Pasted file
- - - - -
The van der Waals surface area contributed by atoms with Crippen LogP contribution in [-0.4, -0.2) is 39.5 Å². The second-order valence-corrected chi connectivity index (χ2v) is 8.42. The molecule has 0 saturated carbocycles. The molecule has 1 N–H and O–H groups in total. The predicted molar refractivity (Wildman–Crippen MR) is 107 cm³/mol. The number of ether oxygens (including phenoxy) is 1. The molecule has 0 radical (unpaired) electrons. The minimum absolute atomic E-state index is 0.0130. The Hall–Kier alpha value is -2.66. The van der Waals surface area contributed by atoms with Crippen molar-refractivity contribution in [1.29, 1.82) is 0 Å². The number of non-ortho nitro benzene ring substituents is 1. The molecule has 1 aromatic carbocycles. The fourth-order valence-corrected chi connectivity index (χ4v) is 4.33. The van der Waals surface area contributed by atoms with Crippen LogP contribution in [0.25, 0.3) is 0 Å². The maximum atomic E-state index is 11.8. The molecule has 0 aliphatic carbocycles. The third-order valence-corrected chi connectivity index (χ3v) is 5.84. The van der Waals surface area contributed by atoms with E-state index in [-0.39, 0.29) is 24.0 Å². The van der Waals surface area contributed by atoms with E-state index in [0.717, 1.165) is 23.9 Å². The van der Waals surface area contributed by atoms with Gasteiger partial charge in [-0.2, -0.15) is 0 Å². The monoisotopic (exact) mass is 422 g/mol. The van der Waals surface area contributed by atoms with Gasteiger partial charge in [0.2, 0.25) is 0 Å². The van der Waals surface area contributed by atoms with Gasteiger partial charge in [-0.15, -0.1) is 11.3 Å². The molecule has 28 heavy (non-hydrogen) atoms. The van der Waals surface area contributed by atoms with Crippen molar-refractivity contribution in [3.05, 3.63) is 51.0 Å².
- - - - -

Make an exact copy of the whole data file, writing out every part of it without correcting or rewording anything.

The van der Waals surface area contributed by atoms with Crippen LogP contribution in [-0.4, -0.2) is 39.5 Å². The second-order valence-corrected chi connectivity index (χ2v) is 8.42. The molecule has 0 saturated carbocycles. The molecule has 1 N–H and O–H groups in total. The predicted molar refractivity (Wildman–Crippen MR) is 107 cm³/mol. The number of ether oxygens (including phenoxy) is 1. The molecule has 0 radical (unpaired) electrons. The minimum absolute atomic E-state index is 0.0130. The Hall–Kier alpha value is -2.66. The van der Waals surface area contributed by atoms with Crippen molar-refractivity contribution in [1.29, 1.82) is 0 Å². The number of non-ortho nitro benzene ring substituents is 1. The molecule has 1 aromatic carbocycles. The fourth-order valence-corrected chi connectivity index (χ4v) is 4.33. The van der Waals surface area contributed by atoms with Crippen LogP contribution in [0.25, 0.3) is 0 Å². The maximum atomic E-state index is 11.8. The molecule has 0 aliphatic carbocycles. The third-order valence-corrected chi connectivity index (χ3v) is 5.84. The van der Waals surface area contributed by atoms with E-state index in [-0.39, 0.29) is 24.0 Å². The van der Waals surface area contributed by atoms with E-state index in [0.717, 1.165) is 23.9 Å². The van der Waals surface area contributed by atoms with Gasteiger partial charge in [-0.2, -0.15) is 0 Å². The monoisotopic (exact) mass is 422 g/mol. The van der Waals surface area contributed by atoms with Gasteiger partial charge in [0.2, 0.25) is 0 Å². The van der Waals surface area contributed by atoms with Gasteiger partial charge in [-0.15, -0.1) is 11.3 Å². The molecule has 28 heavy (non-hydrogen) atoms. The van der Waals surface area contributed by atoms with Crippen molar-refractivity contribution in [3.05, 3.63) is 51.0 Å².